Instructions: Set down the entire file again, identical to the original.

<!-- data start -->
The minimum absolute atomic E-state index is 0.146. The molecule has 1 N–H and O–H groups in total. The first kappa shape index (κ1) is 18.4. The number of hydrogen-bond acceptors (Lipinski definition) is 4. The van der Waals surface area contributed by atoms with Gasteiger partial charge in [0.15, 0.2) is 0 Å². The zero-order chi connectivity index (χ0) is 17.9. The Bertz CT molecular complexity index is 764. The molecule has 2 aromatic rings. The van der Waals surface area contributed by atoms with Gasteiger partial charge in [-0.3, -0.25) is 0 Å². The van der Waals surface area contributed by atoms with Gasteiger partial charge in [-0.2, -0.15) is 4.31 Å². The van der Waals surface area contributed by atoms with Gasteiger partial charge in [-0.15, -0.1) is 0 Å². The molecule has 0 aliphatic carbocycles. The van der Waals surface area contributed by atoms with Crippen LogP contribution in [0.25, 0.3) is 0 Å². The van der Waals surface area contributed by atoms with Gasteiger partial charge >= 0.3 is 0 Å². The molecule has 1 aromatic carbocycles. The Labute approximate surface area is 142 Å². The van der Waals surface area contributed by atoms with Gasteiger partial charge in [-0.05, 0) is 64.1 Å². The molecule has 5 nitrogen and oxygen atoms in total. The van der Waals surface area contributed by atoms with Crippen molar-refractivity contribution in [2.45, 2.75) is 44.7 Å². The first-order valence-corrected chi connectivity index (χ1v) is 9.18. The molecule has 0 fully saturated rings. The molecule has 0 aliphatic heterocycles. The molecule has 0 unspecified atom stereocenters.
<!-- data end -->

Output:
The minimum absolute atomic E-state index is 0.146. The molecule has 1 N–H and O–H groups in total. The first kappa shape index (κ1) is 18.4. The number of hydrogen-bond acceptors (Lipinski definition) is 4. The van der Waals surface area contributed by atoms with Gasteiger partial charge in [0.15, 0.2) is 0 Å². The zero-order chi connectivity index (χ0) is 17.9. The Bertz CT molecular complexity index is 764. The molecule has 2 aromatic rings. The van der Waals surface area contributed by atoms with Gasteiger partial charge in [-0.3, -0.25) is 0 Å². The van der Waals surface area contributed by atoms with Gasteiger partial charge in [-0.2, -0.15) is 4.31 Å². The van der Waals surface area contributed by atoms with Gasteiger partial charge in [-0.15, -0.1) is 0 Å². The molecule has 0 aliphatic carbocycles. The van der Waals surface area contributed by atoms with Crippen LogP contribution in [0.25, 0.3) is 0 Å². The van der Waals surface area contributed by atoms with Gasteiger partial charge >= 0.3 is 0 Å². The molecule has 1 aromatic carbocycles. The Labute approximate surface area is 142 Å². The van der Waals surface area contributed by atoms with Gasteiger partial charge in [-0.05, 0) is 64.1 Å². The molecule has 5 nitrogen and oxygen atoms in total. The van der Waals surface area contributed by atoms with Crippen molar-refractivity contribution in [2.45, 2.75) is 44.7 Å². The first-order valence-corrected chi connectivity index (χ1v) is 9.18. The molecule has 0 fully saturated rings. The molecule has 0 aliphatic heterocycles. The molecule has 0 unspecified atom stereocenters.